In addition, Netanyahu said Israel has yet to see countries around the world taking a firm united stand against Iran, calling it "the most anti-Semitic regime in the world that seeks to develop a nuclear weapon to the one and only destroy the Jewish state."
Netanyahu added that the Israel "salutes the United States for standing firm against Iran, a country that enslaves its people and threatens the peace and security of the entire Middle East."
The premier urged world leaders to join the American effort to curb Iran's actions, while vowing that "Israel will do everything in its power to protect the Jewish people and its future. As prime minister, I promise that these words are not just empty slogans."
2:50 P.M. Muslim religious leaders visit Auschwitz
Senior Saudi religious leader Sheikh Mohammed al-Issa, head of the Mecca-based Muslim World League, brought a delegation of Muslim leaders to visit the Auschwitz death camp on Thursday, the 75th anniversary of its liberation.
2:21 P.M. Mike Pence, Benny Gantz discuss policy and defense
U.S. Vice President Mike Pence met with Kahol Lavan Chairman Benny Gantz at the International Holocaust Forum in Jerusalem, and discussed matters of defense and policy related to regional developments.
1:39 P.M. Netanyahu: We will always remember that the Red Army liberated Auschwitz
Prime Minister Benjamin Netanyahu lauded the people of Leningrad during World War II, who "taught the world a lesson in steadfastness and bravery," and "never once considered surrender."
Speaking at the unveiling ceremony of the monument to the heroism of the residents of Leningrad and its defenders, Netanyahu said: "We will always remember that the soldiers of the Red Army were the ones to open the gates of the [Auschwitz] concentration camp."
1:00 P.M. Monument to Leningrad defenders unveiled
Netanyahu, alongside Putin, unveiled the monument to the heroism of the residents of Leningrad and its defenders during the German siege on the city in World War II. The memorial is located in the center of Jerusalem in Sacher Park, not far from the Knesset and Supreme Court.
The monument, known as the Memorial Candle, is an 8.5 meter tall copper statue, with a cast bronze element representing the candle’s flame. The movement of the flame is achieved by the through the spiral that will be illuminated at night to create a special effect of a burning eternal flame, said the sponsors of the project, who include the president of the Euro-Asian Jewish Congress, Mikhael Mirilashvili, and the chairman of the board of trustees of the Jewish Museum and Tolerance Center in Moscow, Viktor Vekselberg.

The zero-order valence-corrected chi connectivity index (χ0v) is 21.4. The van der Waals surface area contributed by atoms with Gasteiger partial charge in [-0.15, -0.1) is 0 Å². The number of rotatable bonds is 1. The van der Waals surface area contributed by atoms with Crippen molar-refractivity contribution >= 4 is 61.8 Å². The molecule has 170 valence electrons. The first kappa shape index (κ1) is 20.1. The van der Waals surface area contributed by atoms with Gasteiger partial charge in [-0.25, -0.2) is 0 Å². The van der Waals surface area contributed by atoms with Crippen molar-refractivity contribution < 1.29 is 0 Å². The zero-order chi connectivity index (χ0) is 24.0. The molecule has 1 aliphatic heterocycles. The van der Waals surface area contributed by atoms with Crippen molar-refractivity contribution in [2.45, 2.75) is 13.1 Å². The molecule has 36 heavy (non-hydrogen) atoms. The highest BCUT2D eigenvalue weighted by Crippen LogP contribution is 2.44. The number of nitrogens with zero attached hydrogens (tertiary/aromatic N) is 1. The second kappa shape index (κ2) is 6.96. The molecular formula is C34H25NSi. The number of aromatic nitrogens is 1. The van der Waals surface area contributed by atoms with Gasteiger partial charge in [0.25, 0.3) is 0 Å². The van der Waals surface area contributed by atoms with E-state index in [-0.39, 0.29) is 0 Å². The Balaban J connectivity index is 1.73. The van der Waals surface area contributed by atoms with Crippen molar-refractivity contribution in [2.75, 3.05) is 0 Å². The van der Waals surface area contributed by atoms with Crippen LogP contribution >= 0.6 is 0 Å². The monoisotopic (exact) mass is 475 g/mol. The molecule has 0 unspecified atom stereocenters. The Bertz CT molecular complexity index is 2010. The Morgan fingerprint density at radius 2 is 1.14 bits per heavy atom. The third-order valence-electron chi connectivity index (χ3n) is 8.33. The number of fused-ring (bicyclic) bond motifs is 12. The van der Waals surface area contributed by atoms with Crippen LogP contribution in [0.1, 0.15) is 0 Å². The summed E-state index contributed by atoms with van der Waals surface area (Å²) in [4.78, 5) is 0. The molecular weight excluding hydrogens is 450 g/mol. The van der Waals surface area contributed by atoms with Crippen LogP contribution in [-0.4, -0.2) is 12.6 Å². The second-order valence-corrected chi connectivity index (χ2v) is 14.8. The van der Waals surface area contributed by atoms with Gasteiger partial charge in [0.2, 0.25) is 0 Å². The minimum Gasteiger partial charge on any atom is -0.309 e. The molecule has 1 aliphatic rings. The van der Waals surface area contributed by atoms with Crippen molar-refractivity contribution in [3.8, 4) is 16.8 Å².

12:53 P.M. Rivlin meets with Prince Charles
President Rivlin and Charles, Prince of Wales met Thursday morning. Rivlin reiterated the importance of Holocaust remembrance and the fight against anti-Semitism, saying that it "may start with Jews, but no one knows how it will end." He thanked Prince Charles for his participation in the International Holocaust Forum and his dedication to fighting anti-Semitism in all its forms.
The prince called the experience "very meaningful" and said that many of his educators over the years were Holocaust survivors, and that all have a profound obligation to fight anti-Semitism.
Rivlin mentioned the prince's grandmother, Princess Alice, who is buried in Jerusalem's Mount of Olives, who saved many Jews from perishing in the Holocaust, and the many British soldiers fighting terror in the Middle East. Rivlin added that "we value your clear and moral voice" against rising anti-Semitism in the United Kingdom. The two planted an English oak tree in the garden of the president's residence to mirror the planting of an identical tree in the Righteous Among Nations Garden in 1993 by Charles' father Prince Phillip in honor of his mother Princess Alice.
11:54 A.M. Putin calls Holocaust 'shared tragedy'
Speaking in a meeting with Israeli President Reuven Rivlin, Putin called the Holocaust a "shared tragedy" because "40 percent of the Jews killed [in World War II] were from the Soviet Union."
"The Soviet and Russian people suffered a lot in the war."
The Russian president also noted that the "Red Army had not only liberated Auschwitz, but also made a great contribution to the victory over the Nazis."
11:41 A.M. Benny Gantz, Nancy Pelosi meet
Kahol Lavan leader Benny Gantz met with U.S. House Speaker Nancy Pelosi in Jerusalem. The meeting, which also included top Kahol Lavan lawmakers as well as Pelosi's delegation, centered on "the essential issues pertaining to the strategic partnership between Israel and the United States," a statement from Kahol Lavan said. The meeting, said the statement, also touched on the rise of anti-Semitism in the United States and the threat of a nuclear Iran. (Noa Landau)